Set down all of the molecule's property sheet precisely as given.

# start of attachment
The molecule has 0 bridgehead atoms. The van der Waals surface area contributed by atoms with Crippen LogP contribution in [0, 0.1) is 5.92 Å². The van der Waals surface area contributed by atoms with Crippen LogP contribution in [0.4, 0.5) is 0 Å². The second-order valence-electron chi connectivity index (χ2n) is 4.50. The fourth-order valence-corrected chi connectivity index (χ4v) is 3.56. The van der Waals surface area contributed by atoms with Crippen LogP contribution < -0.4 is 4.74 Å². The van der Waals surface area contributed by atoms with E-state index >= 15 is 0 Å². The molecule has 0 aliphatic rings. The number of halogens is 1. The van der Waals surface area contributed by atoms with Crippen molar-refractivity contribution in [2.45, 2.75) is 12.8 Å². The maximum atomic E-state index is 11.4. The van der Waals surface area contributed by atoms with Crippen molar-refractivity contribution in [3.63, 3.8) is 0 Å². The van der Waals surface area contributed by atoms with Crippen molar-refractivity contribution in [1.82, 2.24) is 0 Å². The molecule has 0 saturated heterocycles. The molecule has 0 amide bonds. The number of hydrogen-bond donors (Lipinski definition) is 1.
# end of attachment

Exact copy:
The molecule has 0 bridgehead atoms. The van der Waals surface area contributed by atoms with Crippen LogP contribution in [0, 0.1) is 5.92 Å². The van der Waals surface area contributed by atoms with Crippen LogP contribution in [0.4, 0.5) is 0 Å². The second-order valence-electron chi connectivity index (χ2n) is 4.50. The fourth-order valence-corrected chi connectivity index (χ4v) is 3.56. The van der Waals surface area contributed by atoms with Crippen LogP contribution < -0.4 is 4.74 Å². The van der Waals surface area contributed by atoms with E-state index >= 15 is 0 Å². The molecule has 0 aliphatic rings. The number of halogens is 1. The van der Waals surface area contributed by atoms with Crippen molar-refractivity contribution in [2.45, 2.75) is 12.8 Å². The maximum atomic E-state index is 11.4. The van der Waals surface area contributed by atoms with Crippen molar-refractivity contribution in [3.63, 3.8) is 0 Å². The van der Waals surface area contributed by atoms with Crippen molar-refractivity contribution in [1.82, 2.24) is 0 Å². The molecule has 0 saturated heterocycles. The molecule has 0 amide bonds. The number of hydrogen-bond donors (Lipinski definition) is 1.